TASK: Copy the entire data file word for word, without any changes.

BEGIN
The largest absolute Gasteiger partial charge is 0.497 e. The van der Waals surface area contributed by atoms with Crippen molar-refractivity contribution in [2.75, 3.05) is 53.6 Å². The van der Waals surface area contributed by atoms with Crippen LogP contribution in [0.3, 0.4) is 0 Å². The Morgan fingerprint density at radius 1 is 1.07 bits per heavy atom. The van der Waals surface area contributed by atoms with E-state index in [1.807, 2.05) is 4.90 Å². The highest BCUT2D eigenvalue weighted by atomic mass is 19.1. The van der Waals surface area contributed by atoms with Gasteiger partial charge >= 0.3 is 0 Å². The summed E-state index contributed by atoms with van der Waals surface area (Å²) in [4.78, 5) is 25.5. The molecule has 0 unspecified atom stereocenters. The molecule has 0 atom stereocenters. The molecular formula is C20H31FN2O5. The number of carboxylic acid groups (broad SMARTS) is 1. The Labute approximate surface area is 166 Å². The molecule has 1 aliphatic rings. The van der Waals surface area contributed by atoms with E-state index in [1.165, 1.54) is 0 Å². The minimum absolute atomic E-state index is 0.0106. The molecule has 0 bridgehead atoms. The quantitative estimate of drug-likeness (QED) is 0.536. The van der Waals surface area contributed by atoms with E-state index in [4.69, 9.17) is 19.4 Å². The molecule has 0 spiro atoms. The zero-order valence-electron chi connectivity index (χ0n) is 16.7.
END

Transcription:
The largest absolute Gasteiger partial charge is 0.497 e. The van der Waals surface area contributed by atoms with Crippen molar-refractivity contribution in [2.75, 3.05) is 53.6 Å². The van der Waals surface area contributed by atoms with Crippen LogP contribution in [0.3, 0.4) is 0 Å². The Morgan fingerprint density at radius 1 is 1.07 bits per heavy atom. The van der Waals surface area contributed by atoms with E-state index in [1.807, 2.05) is 4.90 Å². The highest BCUT2D eigenvalue weighted by atomic mass is 19.1. The van der Waals surface area contributed by atoms with Gasteiger partial charge >= 0.3 is 0 Å². The summed E-state index contributed by atoms with van der Waals surface area (Å²) in [4.78, 5) is 25.5. The molecule has 0 unspecified atom stereocenters. The molecule has 0 atom stereocenters. The molecular formula is C20H31FN2O5. The number of carboxylic acid groups (broad SMARTS) is 1. The Labute approximate surface area is 166 Å². The molecule has 1 aliphatic rings. The van der Waals surface area contributed by atoms with E-state index in [1.165, 1.54) is 0 Å². The minimum absolute atomic E-state index is 0.0106. The molecule has 0 bridgehead atoms. The quantitative estimate of drug-likeness (QED) is 0.536. The van der Waals surface area contributed by atoms with E-state index in [4.69, 9.17) is 19.4 Å². The molecule has 0 spiro atoms. The zero-order valence-electron chi connectivity index (χ0n) is 16.7.